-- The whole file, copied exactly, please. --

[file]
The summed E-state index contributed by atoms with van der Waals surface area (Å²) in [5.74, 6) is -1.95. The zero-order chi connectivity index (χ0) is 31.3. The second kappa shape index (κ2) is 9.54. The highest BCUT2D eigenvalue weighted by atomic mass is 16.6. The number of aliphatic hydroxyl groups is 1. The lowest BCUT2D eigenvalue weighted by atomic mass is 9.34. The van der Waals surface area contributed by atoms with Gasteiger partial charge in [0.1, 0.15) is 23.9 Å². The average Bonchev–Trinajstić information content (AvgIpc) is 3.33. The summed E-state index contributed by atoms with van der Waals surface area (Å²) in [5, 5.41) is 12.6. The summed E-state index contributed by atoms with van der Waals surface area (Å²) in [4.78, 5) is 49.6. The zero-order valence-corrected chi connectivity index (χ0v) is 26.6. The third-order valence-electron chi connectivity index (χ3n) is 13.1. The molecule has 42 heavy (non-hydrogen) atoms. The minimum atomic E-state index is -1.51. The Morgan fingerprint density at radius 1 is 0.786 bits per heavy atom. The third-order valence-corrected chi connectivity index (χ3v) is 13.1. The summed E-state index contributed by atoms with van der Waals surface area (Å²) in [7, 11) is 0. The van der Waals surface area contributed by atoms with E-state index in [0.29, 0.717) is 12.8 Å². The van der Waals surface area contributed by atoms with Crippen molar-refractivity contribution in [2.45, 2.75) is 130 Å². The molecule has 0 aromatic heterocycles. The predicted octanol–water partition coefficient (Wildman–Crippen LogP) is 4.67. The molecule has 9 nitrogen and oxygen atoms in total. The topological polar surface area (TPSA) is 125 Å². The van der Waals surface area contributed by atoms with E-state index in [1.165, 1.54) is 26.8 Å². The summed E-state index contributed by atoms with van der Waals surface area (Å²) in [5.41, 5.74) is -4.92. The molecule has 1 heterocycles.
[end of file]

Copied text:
The summed E-state index contributed by atoms with van der Waals surface area (Å²) in [5.74, 6) is -1.95. The zero-order chi connectivity index (χ0) is 31.3. The second kappa shape index (κ2) is 9.54. The highest BCUT2D eigenvalue weighted by atomic mass is 16.6. The number of aliphatic hydroxyl groups is 1. The lowest BCUT2D eigenvalue weighted by atomic mass is 9.34. The van der Waals surface area contributed by atoms with Gasteiger partial charge in [0.1, 0.15) is 23.9 Å². The average Bonchev–Trinajstić information content (AvgIpc) is 3.33. The summed E-state index contributed by atoms with van der Waals surface area (Å²) in [5, 5.41) is 12.6. The summed E-state index contributed by atoms with van der Waals surface area (Å²) in [4.78, 5) is 49.6. The zero-order valence-corrected chi connectivity index (χ0v) is 26.6. The third-order valence-electron chi connectivity index (χ3n) is 13.1. The molecule has 42 heavy (non-hydrogen) atoms. The minimum atomic E-state index is -1.51. The Morgan fingerprint density at radius 1 is 0.786 bits per heavy atom. The third-order valence-corrected chi connectivity index (χ3v) is 13.1. The summed E-state index contributed by atoms with van der Waals surface area (Å²) in [7, 11) is 0. The van der Waals surface area contributed by atoms with E-state index in [0.29, 0.717) is 12.8 Å². The van der Waals surface area contributed by atoms with Crippen molar-refractivity contribution in [2.45, 2.75) is 130 Å². The molecule has 0 aromatic heterocycles. The predicted octanol–water partition coefficient (Wildman–Crippen LogP) is 4.67. The molecule has 9 nitrogen and oxygen atoms in total. The topological polar surface area (TPSA) is 125 Å². The van der Waals surface area contributed by atoms with E-state index in [1.165, 1.54) is 26.8 Å². The summed E-state index contributed by atoms with van der Waals surface area (Å²) in [5.41, 5.74) is -4.92. The molecule has 1 heterocycles.